USPS unveils first electric delivery trucks, charging stations in Atlanta
By Allen Abel
An all-electric future for postal deliveries in the United States moved a step closer on Jan. 22, when the U.S. Postal Service premiered the first of the tens of thousands of charging stations that will be needed to power its zero-emissions air-conditioned electric trucks.
The U.S. Postal Service and White House officials chose the vital election year swing state of Georgia for the rollout ceremony, with Biden administration personnel joining Postmaster General Louis DeJoy in Atlanta to hail the revitalization of what the Postal Service calls “America’s largest and oldest federal fleet.”
“In every neighborhood in America, people know their postal carrier and recognize the USPS vehicle driving down their street,” John Podesta, senior advisor to the president for clean energy innovation and implementation, was quoted as saying in a Jan. 22 USPS news release. “The work USPS is doing to electrify those vehicles is making EVs [electric vehicles] commonplace on every road and street in our country, while reducing air pollution and increasing comfort and safety for the dedicated public servants who deliver our mail.”
The unveiling did not feature any of the specially designed vehicles that the USPS has commissioned to form the majority of its future delivery fleet. Instead, it presented a convoy of battery-powered Ford E-Transit trucks.
“USPS plans on procuring a total of 21,000 COTS [commercial off-the-shelf] EVs — including 9,250 from Ford — depending on market availability and operational feasibility,” the USPS said. “In addition, the Postal Service anticipates adding at least 45,000 battery-electric Next Generation Delivery Vehicles (NGDVs) by 2028, bringing the total number of EVs in the delivery fleet to more than 66,000. ... USPS will also continue to explore the feasibility of achieving 100-percent electrification for its delivery vehicle fleet.”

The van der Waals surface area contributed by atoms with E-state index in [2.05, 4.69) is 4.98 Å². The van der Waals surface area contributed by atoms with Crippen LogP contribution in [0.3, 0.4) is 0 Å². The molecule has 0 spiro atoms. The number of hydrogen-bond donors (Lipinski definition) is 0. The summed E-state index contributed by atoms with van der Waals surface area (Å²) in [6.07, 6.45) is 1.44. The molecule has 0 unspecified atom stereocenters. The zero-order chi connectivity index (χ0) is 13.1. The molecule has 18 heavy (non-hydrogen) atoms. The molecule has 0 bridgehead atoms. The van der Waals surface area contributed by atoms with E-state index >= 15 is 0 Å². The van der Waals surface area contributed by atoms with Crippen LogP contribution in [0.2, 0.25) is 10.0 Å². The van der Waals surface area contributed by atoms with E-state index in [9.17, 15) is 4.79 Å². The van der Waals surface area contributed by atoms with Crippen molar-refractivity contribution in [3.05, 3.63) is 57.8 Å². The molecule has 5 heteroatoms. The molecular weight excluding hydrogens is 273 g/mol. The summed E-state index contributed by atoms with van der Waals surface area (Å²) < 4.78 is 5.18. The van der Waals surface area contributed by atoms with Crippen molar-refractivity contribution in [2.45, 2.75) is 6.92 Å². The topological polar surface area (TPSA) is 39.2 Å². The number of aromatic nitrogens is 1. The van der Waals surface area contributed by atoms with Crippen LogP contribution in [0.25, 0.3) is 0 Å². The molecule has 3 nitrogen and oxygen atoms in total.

The inaugural unveiling took place at the South Atlanta sorting and delivery center, one of 29 such hubs (out of a planned 400) that are intended to consolidate existing facilities into larger, centralized buildings, each with the capacity to charge multiple electric vehicles.
The Postal Service’s transition to electric delivery vehicles has been controversial, with some labor groups sending emissaries to meetings of the Postal Service’s board of governors to protest the alleged use of nonunion workers in the assembly of the new fleet.
In addition, the United Auto Workers and the National Resources Defense Council (NRDC, an international nonprofit environmental organization) sued the Postal Service “over its plan to buy tens of thousands of polluting trucks for its fleet rather than cleaner electric vehicles,” according to an April 28, 2022, NRDC press release.
The NRDC called the Postal Service’s environmental review of the plan an “error-filled, flimsy analysis.” The nonprofit organization dropped its role in the suit in late 2023.
“After NRDC and others sued, USPS went back to the drawing board and recognized the benefits of zero-emission vehicles,” Thomas Zimpleman, an NRDC senior attorney, told Linn’s Stamp News. “For its purchase of more than 100,000 vehicles over the coming years, it moved from an initial plan to purchase just 10 percent custom-built electric delivery vehicles to one with more than 75 percent custom-built EVs.”
“Clean trucks are here, and the Postal Service’s change of course is an important recognition of that fact,” Zimpleman said.
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